The Upside of Unrequited Page 30

Cassie’s rustling in the bunk bed above me. “Oh hey,” she says finally, her voice thick with sleep. “You up?”

“Kind of.”

She laughs. “Me too. Ughhh. Last night was . . . something.”

I’m scared to know what she means by that. Maybe something happened after Olivia and I left. Maybe Drunk Cassie evolved into Drunk-as-Fuck Cassie, or even the ultimate Shitfaced Cassie.

I don’t even want to imagine what Shitfaced Cassie might have said about me to Will. Shitfaced Cassie is not known for her carefulness.

I squeeze my eyes shut and try to think of something neutral. Anything. My Fourth of July outfit: a pale denim shirtdress over navy leggings with white stars. And I don’t care if anyone side-eyes me for wearing leggings in July, because I am not here for chub rub. Also, they’re very patriotic leggings.

But then Cassie shifts, and the bed creaks, and I’m nervous all over again. I feel like the two negative ends of a magnet. Like there are parts of me that can’t come together. If Cassie did say something to Will, I want to know. But also, I never want to know.

“Hey, so I invited Mina to the parade and fireworks and stuff,” Cassie says suddenly.

“Oh, okay.”

“Are you cool with that?”

I sit up slowly. “Why wouldn’t I be?”

“Because . . . I don’t know.” I hear her yawn. “I know that’s usually our thing.”

And it’s true: normally Cassie and I watch the parade together. And yes, under normal circumstances, the idea of Mina tagging along might bother me a little. But I’m so preoccupied by boy drama right now that it barely even registers.

It occurs to me that this may be exactly why Cassie wants me to have a boyfriend in the first place.

She hoists off the top bunk a moment later, sliding in beside me under my blanket. “Anyway, you and Will were so cute last night.”

“Um. Okay.” I hug my knees.

“For real. He was totally flirting with you. Mina gave him so much shit after you left.”

“What did she say to him?” I blurt.

Cassie just smiles, and I feel this wave of quiet panic.

“Cassie! What?”

“Oh my God. Stop worrying!”

“Why are you smiling?”

“Because you actually like this guy, and it’s so fucking cute. Crush number twenty-seven, right?”

“I don’t have a crush on Will.”

Cassie laughs. “Okay.”

“Wait. Did you tell him I did?”

“Molly. No. Stop freaking out.”

“Okay.”

And for a moment, she’s silent.

“But, like, okay. Real talk,” she says finally. “This boyfriend thing. Do you actually want this to happen?”

“I don’t know. I guess so.”

She rolls her eyes. “That’s a yes. And that’s great, okay? You’re allowed to want this.”

I bite my lip.

“But at some point, you have to put yourself on the line. You know?”

Okay. I know she’s right. I mean, my brain knows it. But I can’t seem to get the rest of me on board. It’s like trying to hold my breath. There’s this protective thing inside of me that opens my mouth, unpinches my nose.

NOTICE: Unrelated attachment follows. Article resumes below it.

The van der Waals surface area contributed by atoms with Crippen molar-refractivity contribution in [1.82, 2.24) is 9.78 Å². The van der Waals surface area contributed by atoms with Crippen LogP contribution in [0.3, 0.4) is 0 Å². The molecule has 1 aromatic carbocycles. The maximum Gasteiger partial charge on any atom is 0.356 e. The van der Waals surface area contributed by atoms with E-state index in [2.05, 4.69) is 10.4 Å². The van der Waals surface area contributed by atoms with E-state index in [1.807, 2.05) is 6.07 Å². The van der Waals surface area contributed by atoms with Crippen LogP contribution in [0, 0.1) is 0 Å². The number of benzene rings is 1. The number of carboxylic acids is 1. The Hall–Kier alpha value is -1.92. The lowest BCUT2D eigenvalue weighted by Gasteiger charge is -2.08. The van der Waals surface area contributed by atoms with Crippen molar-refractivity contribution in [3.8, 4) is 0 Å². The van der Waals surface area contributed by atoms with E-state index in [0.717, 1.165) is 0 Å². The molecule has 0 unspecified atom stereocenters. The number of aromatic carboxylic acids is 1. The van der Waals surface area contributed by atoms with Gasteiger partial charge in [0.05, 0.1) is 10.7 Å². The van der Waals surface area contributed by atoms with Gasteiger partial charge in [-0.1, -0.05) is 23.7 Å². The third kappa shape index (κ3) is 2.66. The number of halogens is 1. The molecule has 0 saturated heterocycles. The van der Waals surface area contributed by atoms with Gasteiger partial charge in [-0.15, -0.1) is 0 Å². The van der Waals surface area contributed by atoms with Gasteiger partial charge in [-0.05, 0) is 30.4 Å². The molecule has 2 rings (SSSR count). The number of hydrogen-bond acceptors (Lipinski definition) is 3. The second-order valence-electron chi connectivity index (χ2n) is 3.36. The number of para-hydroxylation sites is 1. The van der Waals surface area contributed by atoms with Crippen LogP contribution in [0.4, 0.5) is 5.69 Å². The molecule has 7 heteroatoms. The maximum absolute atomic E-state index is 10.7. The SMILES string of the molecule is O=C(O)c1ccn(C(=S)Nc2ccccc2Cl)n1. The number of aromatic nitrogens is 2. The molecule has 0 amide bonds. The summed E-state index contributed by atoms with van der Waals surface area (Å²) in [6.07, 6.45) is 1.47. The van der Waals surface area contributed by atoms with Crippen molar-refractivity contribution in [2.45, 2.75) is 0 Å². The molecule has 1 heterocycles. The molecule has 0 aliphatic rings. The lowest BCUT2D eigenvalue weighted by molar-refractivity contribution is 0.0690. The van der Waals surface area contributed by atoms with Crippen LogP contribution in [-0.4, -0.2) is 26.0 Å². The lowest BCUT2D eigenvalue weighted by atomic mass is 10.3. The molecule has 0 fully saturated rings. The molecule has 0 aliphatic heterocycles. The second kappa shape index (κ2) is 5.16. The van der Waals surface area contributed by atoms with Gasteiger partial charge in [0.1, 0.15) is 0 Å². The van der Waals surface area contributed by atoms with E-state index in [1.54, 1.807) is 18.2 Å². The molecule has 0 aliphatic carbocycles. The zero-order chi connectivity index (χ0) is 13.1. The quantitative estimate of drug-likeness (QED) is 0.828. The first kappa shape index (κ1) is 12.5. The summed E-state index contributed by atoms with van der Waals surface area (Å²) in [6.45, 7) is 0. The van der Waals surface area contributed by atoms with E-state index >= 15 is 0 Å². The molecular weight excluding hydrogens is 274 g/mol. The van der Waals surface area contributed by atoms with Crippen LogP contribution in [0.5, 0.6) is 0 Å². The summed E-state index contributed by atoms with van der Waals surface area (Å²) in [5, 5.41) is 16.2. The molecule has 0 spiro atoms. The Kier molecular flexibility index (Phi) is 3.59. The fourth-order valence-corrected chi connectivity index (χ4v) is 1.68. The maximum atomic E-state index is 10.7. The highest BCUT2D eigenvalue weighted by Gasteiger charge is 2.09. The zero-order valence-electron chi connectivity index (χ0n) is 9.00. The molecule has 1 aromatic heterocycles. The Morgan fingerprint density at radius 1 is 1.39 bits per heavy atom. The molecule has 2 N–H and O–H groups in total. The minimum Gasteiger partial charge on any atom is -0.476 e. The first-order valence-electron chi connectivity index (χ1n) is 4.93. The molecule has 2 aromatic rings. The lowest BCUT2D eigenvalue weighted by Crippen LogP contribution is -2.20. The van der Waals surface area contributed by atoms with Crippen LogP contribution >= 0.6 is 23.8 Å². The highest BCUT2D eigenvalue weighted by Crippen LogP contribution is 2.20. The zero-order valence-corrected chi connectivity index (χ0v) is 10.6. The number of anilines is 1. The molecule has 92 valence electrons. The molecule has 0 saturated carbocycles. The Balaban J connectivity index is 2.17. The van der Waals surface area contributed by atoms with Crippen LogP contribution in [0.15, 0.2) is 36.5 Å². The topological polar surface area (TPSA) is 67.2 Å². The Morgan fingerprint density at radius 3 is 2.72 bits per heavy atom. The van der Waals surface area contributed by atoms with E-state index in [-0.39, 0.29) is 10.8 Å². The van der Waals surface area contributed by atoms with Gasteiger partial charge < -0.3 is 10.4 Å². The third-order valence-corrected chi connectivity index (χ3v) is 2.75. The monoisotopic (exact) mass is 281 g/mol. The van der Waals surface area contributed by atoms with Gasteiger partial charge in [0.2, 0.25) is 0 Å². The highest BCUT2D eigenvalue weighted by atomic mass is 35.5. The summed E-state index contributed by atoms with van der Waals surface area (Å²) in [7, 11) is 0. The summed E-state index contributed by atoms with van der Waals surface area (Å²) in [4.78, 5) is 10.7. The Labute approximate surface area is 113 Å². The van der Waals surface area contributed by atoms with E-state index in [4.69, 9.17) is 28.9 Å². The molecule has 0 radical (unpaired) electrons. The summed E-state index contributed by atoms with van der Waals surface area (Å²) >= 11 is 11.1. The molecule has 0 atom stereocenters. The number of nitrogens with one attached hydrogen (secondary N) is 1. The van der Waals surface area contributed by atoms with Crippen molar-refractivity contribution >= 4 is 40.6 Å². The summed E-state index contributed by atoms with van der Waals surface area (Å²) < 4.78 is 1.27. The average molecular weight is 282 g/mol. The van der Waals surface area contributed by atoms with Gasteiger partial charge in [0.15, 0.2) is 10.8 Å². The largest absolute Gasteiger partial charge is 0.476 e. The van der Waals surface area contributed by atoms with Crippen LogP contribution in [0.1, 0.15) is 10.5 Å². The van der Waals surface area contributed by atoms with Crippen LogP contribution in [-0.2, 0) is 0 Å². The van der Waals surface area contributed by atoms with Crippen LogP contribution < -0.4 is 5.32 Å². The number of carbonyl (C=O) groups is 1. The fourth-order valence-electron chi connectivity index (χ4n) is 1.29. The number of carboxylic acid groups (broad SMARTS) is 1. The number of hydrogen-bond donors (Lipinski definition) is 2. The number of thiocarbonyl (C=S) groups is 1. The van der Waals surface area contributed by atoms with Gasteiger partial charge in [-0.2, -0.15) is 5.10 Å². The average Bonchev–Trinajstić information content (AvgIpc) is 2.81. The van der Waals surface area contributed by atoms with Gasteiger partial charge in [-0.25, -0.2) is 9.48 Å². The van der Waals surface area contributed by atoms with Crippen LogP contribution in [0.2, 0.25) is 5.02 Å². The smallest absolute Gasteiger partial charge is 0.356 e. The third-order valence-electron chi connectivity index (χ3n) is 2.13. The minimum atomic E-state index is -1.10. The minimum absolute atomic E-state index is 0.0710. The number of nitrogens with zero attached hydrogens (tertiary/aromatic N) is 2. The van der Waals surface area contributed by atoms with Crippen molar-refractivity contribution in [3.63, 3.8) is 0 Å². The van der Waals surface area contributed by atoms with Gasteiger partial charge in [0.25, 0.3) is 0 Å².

“I know,” I say.

“Like, say Will knew you were interested. What’s the worst that could happen? He’d reject you? So what? You move on to crush number twenty-eight.”

Move on. So what.

But there’s this awfulness that comes when a guy thinks you like him. It’s as if he’s fully clothed and you’re naked in front of him. It’s like your heart suddenly lives outside your body, and whenever he wants, he can reach out and squeeze it.

Unless he happens to like you back.

I don’t want to third-wheel it with Cassie and Mina, so I end up going to a parade-watching party near the Dance Exchange with my moms. And Xav. And Grandma. Wild times. It’s hosted by these people Nadine knows from baby group, so the party is full of babies.

I am seventeen years old, and this is my social life.

Xav immediately starts climbing on some other baby’s stroller, and my moms and Grandma drink lemonade on the front steps. All the adults are super relaxed. There are boobs out all over the place, and half-naked toddlers with foam pool noodles, and cloth diapers everywhere. I recognize a few of the adults, who seem to know I’m one of Xavier’s sisters, but don’t know which one. I don’t think they actually care which one I am. They mainly seem interested in where I’m applying to college.

I mean, maybe I should start carrying flyers with my list of schools, ranked by preference. Or maybe—maybe—these random adults should reflect on why they give a shit in the first place.

“Hey,” Nadine says, catching my eye. “You okay?”

“What?”

“You seem, like . . . kind of surly.”

“I’m feeling kind of surly.”

“Okay, well, now you’re smiling,” she says. “Way to ruin it.”

But she’s right: I am surly and moody and not quite myself. This must be a hangover thing. Or a Cassie-making-my-brain-hurt thing. Either way, I am clearly unfit for human company right now. But then I glance across the street, just in time to see Reid step onto the sidewalk.

Reid Wertheim. Here, of all places. And he looks as surprised to see me as I am to see him. I cross the street to greet him. “What are you doing here?”

“I live here.” He points to a little blue bungalow.

“No way.” I grin.

He grins back, and for a minute, we’re both quiet. But my heart beats really quickly, and it’s actually kind of nice.

“So, what are you doing here?” he asks.

“I’m, uh.” I glance across the street at the party house, and of course, Patty, Nadine, and Grandma are all watching me. BREAKING NEWS: MOLLY IS SPEAKING TO AN ACTUAL BOY. TUNE IN NOW AS THE STORY UNFOLDS. I mean, at least my moms have the dignity to glance away when I catch them. Grandma gives me a thumbs-up.

I turn to Reid quickly. “Want to take a walk?”

“Oh. Sure!” He does this flush-cheeked kind of smile. “But I have to be back at the store in about forty-five minutes. I was just grabbing lunch.”

“Wait, I don’t want you to miss your lunch.”

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